Sixteen years ago, when the Detroit auto show expanded into the North American International Auto Show, promoters got a big boost because two luxury brands were launched there.
Nissan showed its Infiniti brand, and Toyota unveiled its Lexus brand. Both brands were created primarily for North America, although each shared platforms with models sold wearing Nissan or Toyota jewelry in Japan.
Both remained North American brands for a decade. But they took different roads.
Lexus used a homogenized design, benchmarking the Mercedes-Benz experience and becoming an icon.
Infiniti used more traditional Japanese design cues, funky advertising that featured rocks and streams -- not cars -- and a niche marketing mentality.
Lexus pulled ahead.
Last year, Infiniti sold 131,000 vehicles here, less than half what Lexus sold. But sales are accelerating. So far this year, Infiniti sales are up a smidgen, and Lexus sales are down a tad.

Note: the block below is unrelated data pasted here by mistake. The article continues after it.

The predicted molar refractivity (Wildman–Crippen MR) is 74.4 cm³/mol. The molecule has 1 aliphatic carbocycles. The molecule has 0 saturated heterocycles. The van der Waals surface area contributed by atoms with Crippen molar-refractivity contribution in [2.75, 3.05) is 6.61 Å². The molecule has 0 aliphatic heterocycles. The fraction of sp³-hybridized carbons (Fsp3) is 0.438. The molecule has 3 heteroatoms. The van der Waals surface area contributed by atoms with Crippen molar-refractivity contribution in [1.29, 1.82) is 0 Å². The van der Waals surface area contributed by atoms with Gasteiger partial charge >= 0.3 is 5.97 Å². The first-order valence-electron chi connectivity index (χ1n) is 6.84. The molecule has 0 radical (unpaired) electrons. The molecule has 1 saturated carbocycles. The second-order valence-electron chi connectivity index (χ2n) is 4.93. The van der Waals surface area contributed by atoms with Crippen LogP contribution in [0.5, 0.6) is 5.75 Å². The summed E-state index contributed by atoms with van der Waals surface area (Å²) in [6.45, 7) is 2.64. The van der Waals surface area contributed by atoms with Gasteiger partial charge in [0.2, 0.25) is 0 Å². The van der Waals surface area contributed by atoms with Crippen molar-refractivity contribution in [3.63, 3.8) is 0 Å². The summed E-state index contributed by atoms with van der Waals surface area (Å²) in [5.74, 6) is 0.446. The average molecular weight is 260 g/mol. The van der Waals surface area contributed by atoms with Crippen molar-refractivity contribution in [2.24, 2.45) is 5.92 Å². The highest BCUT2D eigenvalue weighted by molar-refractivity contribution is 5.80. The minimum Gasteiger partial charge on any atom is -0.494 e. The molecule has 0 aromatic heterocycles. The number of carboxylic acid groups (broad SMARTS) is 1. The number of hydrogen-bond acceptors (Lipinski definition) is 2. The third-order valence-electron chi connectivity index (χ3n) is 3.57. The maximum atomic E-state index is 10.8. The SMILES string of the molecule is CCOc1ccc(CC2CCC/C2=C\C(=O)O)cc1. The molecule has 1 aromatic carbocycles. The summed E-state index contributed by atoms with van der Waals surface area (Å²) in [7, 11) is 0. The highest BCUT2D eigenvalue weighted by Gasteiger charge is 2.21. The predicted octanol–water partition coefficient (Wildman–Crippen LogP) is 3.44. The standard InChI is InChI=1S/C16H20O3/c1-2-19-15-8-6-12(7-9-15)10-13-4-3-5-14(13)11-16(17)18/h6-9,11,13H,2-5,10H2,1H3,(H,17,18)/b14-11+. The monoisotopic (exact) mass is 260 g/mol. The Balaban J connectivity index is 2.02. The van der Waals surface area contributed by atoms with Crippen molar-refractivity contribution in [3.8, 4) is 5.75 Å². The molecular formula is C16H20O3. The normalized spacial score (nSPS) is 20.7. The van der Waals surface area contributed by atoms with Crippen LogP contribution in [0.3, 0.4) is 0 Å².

On Wednesday, Nissan began selling its full line of Infiniti vehicles in Taiwan, making it just the brand's third market, behind the Middle East and North America. At least for a while, Nissan will keep Infiniti's overseas marketing in check, unlike Toyota, which finally launched the Lexus brand in Europe and Japan.
There still are too many overlapping Nissan models to carve out a successful niche in Japan. Also, Infiniti Division Vice President Mark Igo knows it doesn't make sense to go to Europe until Infiniti has a great turbodiesel because that's what Europeans want in a luxury car.
Those things will come.
Infiniti is retooling to be more of a luxury performance brand, on the order of BMW, rather than a head-on competitor to Lexus or Mercedes. It also is encouraging dealers to expand and improve its dealerships to handle more showroom and back-shop business.
Now all Infiniti needs is a couple of really hot products, like say, a powerful, sexy roadster and a new performance-oriented sport wagon.
Those probably will come, too, in time.
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